“’73 Beetle,” a solo write from Hubbard, was inspired by a 1973 Volkswagen Beetle that Hubbard and his father had worked on when Hubbard was a teenager. Hubbard says writing the song was “a nostalgic, therapeutic experience,” but hadn’t planned on releasing it, until he realized “’73 Beetle” served as a complement to “Miss My Daddy,” a song he’d written about his late father that appeared on his previous album.

“This lets fans more under the hood on that relationship and the stories and memories that I have with him through that car. It’s from a vulnerable and real place and it’s great to be able to go there as a solo artist and channel that a bit,” he says.

Hubbard still has that ’73 Beetle, with plans to finish restoring it someday.

“It’s in the shop and still needs to be completed. It’s a keepsake and reminds me of my dad. We took the ’73 Beetle and completely rebuilt it, every aspect of it, so it’s super custom. We just wanted to build something kind of crazy. We went to a lot of car shows back in the day — the VW car shows, specifically — and we wanted to build something that had never been done. That’s hopefully what this car will be when it’s finished.”

He collaborated with The Cadillac Three member and songwriter Jaren Johnston on writing “American Mellencamp,” one of a few songs that Hubbard wrote at Ryan Tedder’s writing space in Los Angeles.

“This has Jaren’s fingerprints all over it. You can almost hear Jaren singing on it, for sure. I’m a big fan of Jaren and The Cadillac Three and he’s an amazing writer. We wrote this thinking about the live show and wanting something that rocks, was fun and checked all those boxes. When I’m out in L.A. working, I usually hit Ryan up and he has a house fully dedicated to writing and studio space, so I’ll usually borrow his pool house, which is a small writing place and just have time to be creative and get inspired.”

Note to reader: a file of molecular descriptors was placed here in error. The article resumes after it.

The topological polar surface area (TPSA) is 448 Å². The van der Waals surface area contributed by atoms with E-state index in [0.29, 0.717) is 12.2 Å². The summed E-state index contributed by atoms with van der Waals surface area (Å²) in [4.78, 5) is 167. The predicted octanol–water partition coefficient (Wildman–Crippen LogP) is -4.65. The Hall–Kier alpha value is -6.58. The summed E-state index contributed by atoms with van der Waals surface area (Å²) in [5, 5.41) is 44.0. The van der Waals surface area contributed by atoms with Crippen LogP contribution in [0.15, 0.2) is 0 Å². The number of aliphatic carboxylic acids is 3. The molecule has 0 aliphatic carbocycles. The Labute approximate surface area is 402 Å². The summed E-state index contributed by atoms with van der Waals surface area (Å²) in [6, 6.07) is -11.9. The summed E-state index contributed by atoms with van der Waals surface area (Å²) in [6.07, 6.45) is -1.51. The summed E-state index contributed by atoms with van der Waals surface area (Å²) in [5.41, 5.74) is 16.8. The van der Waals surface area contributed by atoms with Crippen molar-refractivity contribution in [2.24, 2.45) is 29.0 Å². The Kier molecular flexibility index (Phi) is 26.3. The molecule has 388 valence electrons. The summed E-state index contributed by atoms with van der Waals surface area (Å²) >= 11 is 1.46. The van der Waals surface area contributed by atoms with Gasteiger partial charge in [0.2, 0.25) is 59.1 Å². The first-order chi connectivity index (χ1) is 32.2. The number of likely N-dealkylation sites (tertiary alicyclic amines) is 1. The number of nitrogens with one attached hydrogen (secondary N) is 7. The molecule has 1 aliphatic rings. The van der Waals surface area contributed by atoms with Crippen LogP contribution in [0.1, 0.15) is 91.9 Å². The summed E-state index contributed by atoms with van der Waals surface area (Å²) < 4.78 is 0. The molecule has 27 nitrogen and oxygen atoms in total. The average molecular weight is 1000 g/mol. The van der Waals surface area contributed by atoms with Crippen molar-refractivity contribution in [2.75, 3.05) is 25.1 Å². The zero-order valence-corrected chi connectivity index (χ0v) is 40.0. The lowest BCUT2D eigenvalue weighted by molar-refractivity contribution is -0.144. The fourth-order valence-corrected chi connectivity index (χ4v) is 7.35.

For the new album, the Borman Entertainment-managed Hubbard reunited with co-producer Jordan Schmidt, whom he worked with on his previous outing, and again worked with many co-writers from his self-titled album, such as Andy Albert, Chris LaCorte, and Corey Crowder.

Several songs on the new album, including “Wish You Would” and “Vegas,” were written over the past year or so, while Hubbard was on the road over the past year, which included opening shows for Keith Urban (this year, Hubbard has been opening concerts on Kane Brown’s Into the Air tour).

“I don’t really write for projects. I just write all the time and then when it’s time to make an album, I look at what I have and figure out what fits best,” he says, noting that album track “A Lot With a Little” was considered for his self-titled album. “I wrote a lot before my first album came out and I thought about putting this song on that, but at some point I had to call that album a completed project. When I started looking at songs for this album, that was the first one I decided to put on this.”